On January 3rd, all the sales results for each major car brand sold in the United States were made public for the month of December, and consequently, the entire previous year. For the most part, 2011 was an excellent year for sales in the auto industry, a big step in the right direction since the turmoil of 2009. There were of course, some nasty issues that clearly affected sales across the board, but this year, only a select few CEOs should really need a drink today. So, let’s take a look at these numbers and see what falls out of the tree. Continue reading Some thoughts on the past year’s sales.
As most of our readers remember, I tested out a new Saab 9-3X wagon and found it to be lacking in any features that made it stand out from its competitors. But, Saab has always marched to the beat of its own drum (which, ironically, led it right to the poorhouse), for better or for worse. My Aunt’s family lives in Albany, NY, and they have owned this red 900 hatchback since it was new, and they won’t get rid of it. It’s rusty, it’s crusty, and it has 174,000 miles on it. But, I approached it with a question: How good is a 17 year old Saab that’s spent most of its life in the Rust Belt? On a cold night in December, my uncle tossed me the keys and I found out. Continue reading Test Driven: 1995 SAAB 900 S
These days the Evo is one of the most respected cars on the road. In stock form it is one of the ultimate rally bred, point-to-point missiles money can buy, and Evos that are modified easily have the potential to give Ferrari owner something to worry about. Yet despite their hardcore performance they are also just normal Japanese sedans on the surface, making an Evo one of the best overall daily drivers out there. Obviously all of this makes these things quite a hot commodity on the secondhand market, so lets look at the details. Continue reading Seconhand Saint: Mitsubishi Lancer Evolution 8/9 (2003-2007)
Here is a look inside the process of making a car as realistic as possible in the virtual world of Forza Motorsport. As an avid Forza player myself I found this very cool. Enjoy.
The Camry is probably the one vehicle everyone who loves cars could care less about 100% of the time. In essence, it’s vanilla-flavored vanilla, with no other description. But, everyone’s either sat in one, ridden in one, or driven one at some point, including me. My daily driver up until very recently was a tan 2007 Hybrid. It still, though, outsells everything in its segment and all of its competitors use it as a benchmark. The 2007-2011 Camry was a true bestseller and sent everyone back to the drawing board. But, it’s new again this year, so I took the wheel of this slick SE V6 and asked this question: Will it repeat the trick it made back in 2007? Continue reading Test Driven: 2012 Toyota Camry SE V6
Chrysler’s Superbowl ad with Clint Eastwood was a nice way to incite faith that the American auto industry will recover. Chrysler has shown much improvement in the last few years, and as soon as I saw the new Dodge Dart I knew they were on the right track. It is based on the Alfa Romeo Giulietta, meaning its European roots should make it much more attractive than the Civic or the Corolla, which are both shamelessly boring at this point. There is however another market segment that exists with cars in that segment, one where engines are turbocharged, suspensions are stiffened, and priority is given to high MPH over high MPG. Dodge has competed here before with their SRT-4 Neon and Caliber, and everyone is eagerly awaiting the Dart SRT-4 in the next few years. Prior SRT-4s were relics of first half America though, the one that had to be bailed out, so the question is now, what should the SRT-4 of the second half be like?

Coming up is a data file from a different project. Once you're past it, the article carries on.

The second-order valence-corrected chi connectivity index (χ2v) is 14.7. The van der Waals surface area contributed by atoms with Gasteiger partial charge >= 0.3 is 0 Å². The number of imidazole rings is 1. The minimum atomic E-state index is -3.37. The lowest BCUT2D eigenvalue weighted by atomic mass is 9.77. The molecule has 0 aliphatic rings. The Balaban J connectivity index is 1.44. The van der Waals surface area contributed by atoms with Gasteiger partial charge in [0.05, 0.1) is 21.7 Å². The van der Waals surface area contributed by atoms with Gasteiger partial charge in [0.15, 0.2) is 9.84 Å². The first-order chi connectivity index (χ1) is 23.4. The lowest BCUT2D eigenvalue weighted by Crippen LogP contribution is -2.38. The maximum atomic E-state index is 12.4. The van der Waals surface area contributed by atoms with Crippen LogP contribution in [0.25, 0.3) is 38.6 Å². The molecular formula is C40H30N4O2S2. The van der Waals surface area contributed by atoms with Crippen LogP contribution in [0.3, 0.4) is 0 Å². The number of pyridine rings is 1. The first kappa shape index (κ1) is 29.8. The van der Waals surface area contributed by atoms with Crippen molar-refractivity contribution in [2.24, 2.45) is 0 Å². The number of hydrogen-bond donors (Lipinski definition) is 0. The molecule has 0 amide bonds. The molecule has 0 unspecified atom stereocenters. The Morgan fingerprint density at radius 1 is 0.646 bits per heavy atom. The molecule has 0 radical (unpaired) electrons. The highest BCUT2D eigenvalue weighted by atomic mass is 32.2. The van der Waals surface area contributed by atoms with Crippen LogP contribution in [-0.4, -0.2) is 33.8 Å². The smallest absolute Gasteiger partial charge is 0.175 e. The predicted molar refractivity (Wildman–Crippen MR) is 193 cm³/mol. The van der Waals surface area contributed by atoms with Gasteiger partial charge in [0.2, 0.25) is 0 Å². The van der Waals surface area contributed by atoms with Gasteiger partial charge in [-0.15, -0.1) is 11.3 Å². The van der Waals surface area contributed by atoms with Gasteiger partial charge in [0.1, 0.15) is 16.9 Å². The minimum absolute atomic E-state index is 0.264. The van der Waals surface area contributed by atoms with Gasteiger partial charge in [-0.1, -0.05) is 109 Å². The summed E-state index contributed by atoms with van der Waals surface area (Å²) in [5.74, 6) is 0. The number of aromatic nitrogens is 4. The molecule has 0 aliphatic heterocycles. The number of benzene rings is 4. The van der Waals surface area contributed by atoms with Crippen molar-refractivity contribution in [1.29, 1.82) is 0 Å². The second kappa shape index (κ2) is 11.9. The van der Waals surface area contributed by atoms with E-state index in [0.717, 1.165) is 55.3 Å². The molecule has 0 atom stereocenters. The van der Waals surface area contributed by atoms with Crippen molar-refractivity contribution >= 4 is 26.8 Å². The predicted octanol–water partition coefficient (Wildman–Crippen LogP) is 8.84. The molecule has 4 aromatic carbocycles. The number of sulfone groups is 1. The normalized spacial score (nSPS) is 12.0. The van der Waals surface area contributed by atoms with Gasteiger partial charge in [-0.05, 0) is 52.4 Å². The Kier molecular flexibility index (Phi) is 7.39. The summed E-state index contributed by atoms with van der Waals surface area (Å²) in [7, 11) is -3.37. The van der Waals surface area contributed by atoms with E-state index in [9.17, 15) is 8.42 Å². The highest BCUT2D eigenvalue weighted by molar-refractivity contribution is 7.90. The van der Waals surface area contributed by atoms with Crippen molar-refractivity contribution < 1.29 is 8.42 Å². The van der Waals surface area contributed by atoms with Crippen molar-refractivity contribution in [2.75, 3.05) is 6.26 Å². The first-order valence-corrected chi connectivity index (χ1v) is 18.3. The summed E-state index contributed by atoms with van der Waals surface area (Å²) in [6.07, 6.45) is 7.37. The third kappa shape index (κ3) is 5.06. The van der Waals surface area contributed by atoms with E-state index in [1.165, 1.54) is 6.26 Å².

Continue reading Dodge Dart SRT-4, part of “Second Half America”
Sounds of various Zondas and the Huayra for your enjoyment.
Chris Harris gets a first drive of the Toyota GT86 in Spain for Drive. I cannot wait to try one of these out later this year for a review.
Back in the fall at the Radnor Hunt Concours, I took an opportunity to drive a couple of new Cadillacs. Most of you know I drove an Escalade Hybrid, but the real treat was to yet again sample that great-tasting supercharged V8 which lies in the engine compartment of the CTS-V. In this case, the test car was the deep gray sedan you see above. It had a few options that the coupe I drove back in June did not, so I took it for a drive (on much different roads than the coupe) around the rolling hills of Pennsylvania’s countryside. Continue reading Test Driven: 2011 Cadillac CTS-V Sedan
Found this cool.
Auburn boat-tail speedsters like this one are among some of the world’s most collectible prewar American convertibles, owing to their extremely low production, high price tag, and (for the era) blistering performance. This flawless black example showed up to the Pebble Beach Concours this summer, and I was fortunate enough to grab a few pictures of it. This one in particular is a 1936 Model 852, the final year of production for not only this car, but the Auburn name as a whole. It is a breathtaking car, and with only 1850 sold during 1936, this 100mph-plus roadster was a treat on the street in its day, and still is today. Continue reading 1936 Auburn 852 Boattail Speedster at Concours
Since my grandpa got his first Mini Cooper in 2002, I’ve always looked at them with an air of respect. Mini has been trying to expand the brand out since 2008 when the Clubman came out, and now, the new Coupe is said to be the most hardcore chassis they put on the market. With all that in mind, I went to a local dealer and tried one out. This new black car was an interesting mix of things, but I stepped out of it at the end of the drive with a lot to think about. Continue reading Test Driven: Mini Cooper Coupe